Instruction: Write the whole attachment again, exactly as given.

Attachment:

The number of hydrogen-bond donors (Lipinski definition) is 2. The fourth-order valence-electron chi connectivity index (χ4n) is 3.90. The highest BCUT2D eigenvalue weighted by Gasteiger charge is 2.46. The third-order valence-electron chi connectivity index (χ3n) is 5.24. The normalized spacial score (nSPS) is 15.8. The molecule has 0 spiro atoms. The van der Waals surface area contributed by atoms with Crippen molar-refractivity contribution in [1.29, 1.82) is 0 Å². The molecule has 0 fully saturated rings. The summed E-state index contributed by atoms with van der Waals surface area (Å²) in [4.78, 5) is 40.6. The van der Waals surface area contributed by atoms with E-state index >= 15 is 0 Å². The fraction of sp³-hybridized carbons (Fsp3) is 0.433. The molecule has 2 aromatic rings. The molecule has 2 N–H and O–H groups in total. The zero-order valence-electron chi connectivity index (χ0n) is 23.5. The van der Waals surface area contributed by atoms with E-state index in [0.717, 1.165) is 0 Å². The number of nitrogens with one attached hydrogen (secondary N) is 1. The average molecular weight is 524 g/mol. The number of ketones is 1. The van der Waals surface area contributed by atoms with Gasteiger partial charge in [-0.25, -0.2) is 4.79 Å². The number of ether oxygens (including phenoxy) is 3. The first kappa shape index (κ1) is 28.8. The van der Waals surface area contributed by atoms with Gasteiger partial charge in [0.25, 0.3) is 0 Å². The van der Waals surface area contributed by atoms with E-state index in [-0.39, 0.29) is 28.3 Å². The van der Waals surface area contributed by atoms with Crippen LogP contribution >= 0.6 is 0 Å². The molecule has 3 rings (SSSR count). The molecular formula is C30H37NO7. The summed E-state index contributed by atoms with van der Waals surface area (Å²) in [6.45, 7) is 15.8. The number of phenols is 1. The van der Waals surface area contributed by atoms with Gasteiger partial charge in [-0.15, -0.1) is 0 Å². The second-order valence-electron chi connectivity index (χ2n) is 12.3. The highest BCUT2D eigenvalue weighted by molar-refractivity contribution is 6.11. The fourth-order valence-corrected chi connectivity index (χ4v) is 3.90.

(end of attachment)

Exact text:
The number of hydrogen-bond donors (Lipinski definition) is 2. The fourth-order valence-electron chi connectivity index (χ4n) is 3.90. The highest BCUT2D eigenvalue weighted by Gasteiger charge is 2.46. The third-order valence-electron chi connectivity index (χ3n) is 5.24. The normalized spacial score (nSPS) is 15.8. The molecule has 0 spiro atoms. The van der Waals surface area contributed by atoms with Crippen molar-refractivity contribution in [1.29, 1.82) is 0 Å². The molecule has 0 fully saturated rings. The summed E-state index contributed by atoms with van der Waals surface area (Å²) in [4.78, 5) is 40.6. The van der Waals surface area contributed by atoms with E-state index >= 15 is 0 Å². The fraction of sp³-hybridized carbons (Fsp3) is 0.433. The molecule has 2 aromatic rings. The molecule has 2 N–H and O–H groups in total. The zero-order valence-electron chi connectivity index (χ0n) is 23.5. The van der Waals surface area contributed by atoms with E-state index in [0.717, 1.165) is 0 Å². The number of nitrogens with one attached hydrogen (secondary N) is 1. The average molecular weight is 524 g/mol. The number of ketones is 1. The van der Waals surface area contributed by atoms with Gasteiger partial charge in [-0.25, -0.2) is 4.79 Å². The number of ether oxygens (including phenoxy) is 3. The first kappa shape index (κ1) is 28.8. The van der Waals surface area contributed by atoms with Gasteiger partial charge in [0.25, 0.3) is 0 Å². The van der Waals surface area contributed by atoms with E-state index in [-0.39, 0.29) is 28.3 Å². The van der Waals surface area contributed by atoms with Crippen LogP contribution >= 0.6 is 0 Å². The molecule has 3 rings (SSSR count). The molecular formula is C30H37NO7. The summed E-state index contributed by atoms with van der Waals surface area (Å²) in [6.45, 7) is 15.8. The number of phenols is 1. The van der Waals surface area contributed by atoms with Gasteiger partial charge in [-0.15, -0.1) is 0 Å². The second-order valence-electron chi connectivity index (χ2n) is 12.3. The highest BCUT2D eigenvalue weighted by molar-refractivity contribution is 6.11. The fourth-order valence-corrected chi connectivity index (χ4v) is 3.90.